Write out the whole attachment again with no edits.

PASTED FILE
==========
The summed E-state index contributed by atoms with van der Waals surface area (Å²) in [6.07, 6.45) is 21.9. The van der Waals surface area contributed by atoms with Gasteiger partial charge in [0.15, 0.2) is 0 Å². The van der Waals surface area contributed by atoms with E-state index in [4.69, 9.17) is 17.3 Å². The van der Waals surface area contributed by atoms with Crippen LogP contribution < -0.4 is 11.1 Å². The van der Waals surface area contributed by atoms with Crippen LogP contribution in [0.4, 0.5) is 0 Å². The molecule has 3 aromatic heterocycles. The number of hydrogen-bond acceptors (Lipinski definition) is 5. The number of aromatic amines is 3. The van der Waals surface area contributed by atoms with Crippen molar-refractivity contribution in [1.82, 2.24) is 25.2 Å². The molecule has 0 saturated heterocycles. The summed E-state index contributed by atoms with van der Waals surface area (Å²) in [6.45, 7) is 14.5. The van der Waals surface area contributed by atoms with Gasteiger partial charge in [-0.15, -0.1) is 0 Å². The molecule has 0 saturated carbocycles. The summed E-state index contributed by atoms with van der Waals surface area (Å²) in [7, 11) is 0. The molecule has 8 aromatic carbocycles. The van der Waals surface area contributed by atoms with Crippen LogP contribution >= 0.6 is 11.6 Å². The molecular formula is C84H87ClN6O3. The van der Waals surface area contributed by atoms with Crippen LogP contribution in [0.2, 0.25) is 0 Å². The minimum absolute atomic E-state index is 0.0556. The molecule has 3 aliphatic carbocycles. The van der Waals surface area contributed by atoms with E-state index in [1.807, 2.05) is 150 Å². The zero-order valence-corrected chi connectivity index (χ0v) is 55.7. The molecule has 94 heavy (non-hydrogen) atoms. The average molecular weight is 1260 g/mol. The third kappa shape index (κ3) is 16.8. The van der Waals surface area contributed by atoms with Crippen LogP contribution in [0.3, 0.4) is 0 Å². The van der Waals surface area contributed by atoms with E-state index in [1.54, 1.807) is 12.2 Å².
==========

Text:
The summed E-state index contributed by atoms with van der Waals surface area (Å²) in [6.07, 6.45) is 21.9. The van der Waals surface area contributed by atoms with Gasteiger partial charge in [0.15, 0.2) is 0 Å². The van der Waals surface area contributed by atoms with E-state index in [4.69, 9.17) is 17.3 Å². The van der Waals surface area contributed by atoms with Crippen LogP contribution < -0.4 is 11.1 Å². The van der Waals surface area contributed by atoms with Crippen LogP contribution in [0.4, 0.5) is 0 Å². The molecule has 3 aromatic heterocycles. The number of hydrogen-bond acceptors (Lipinski definition) is 5. The number of aromatic amines is 3. The van der Waals surface area contributed by atoms with Crippen molar-refractivity contribution in [1.82, 2.24) is 25.2 Å². The molecule has 0 saturated heterocycles. The summed E-state index contributed by atoms with van der Waals surface area (Å²) in [6.45, 7) is 14.5. The van der Waals surface area contributed by atoms with Gasteiger partial charge in [-0.15, -0.1) is 0 Å². The molecule has 0 saturated carbocycles. The summed E-state index contributed by atoms with van der Waals surface area (Å²) in [7, 11) is 0. The molecule has 8 aromatic carbocycles. The van der Waals surface area contributed by atoms with Crippen LogP contribution >= 0.6 is 11.6 Å². The molecular formula is C84H87ClN6O3. The van der Waals surface area contributed by atoms with Crippen LogP contribution in [0.2, 0.25) is 0 Å². The minimum absolute atomic E-state index is 0.0556. The molecule has 3 aliphatic carbocycles. The van der Waals surface area contributed by atoms with E-state index in [1.807, 2.05) is 150 Å². The zero-order valence-corrected chi connectivity index (χ0v) is 55.7. The molecule has 94 heavy (non-hydrogen) atoms. The average molecular weight is 1260 g/mol. The third kappa shape index (κ3) is 16.8. The van der Waals surface area contributed by atoms with Crippen LogP contribution in [0.3, 0.4) is 0 Å². The van der Waals surface area contributed by atoms with E-state index in [1.54, 1.807) is 12.2 Å².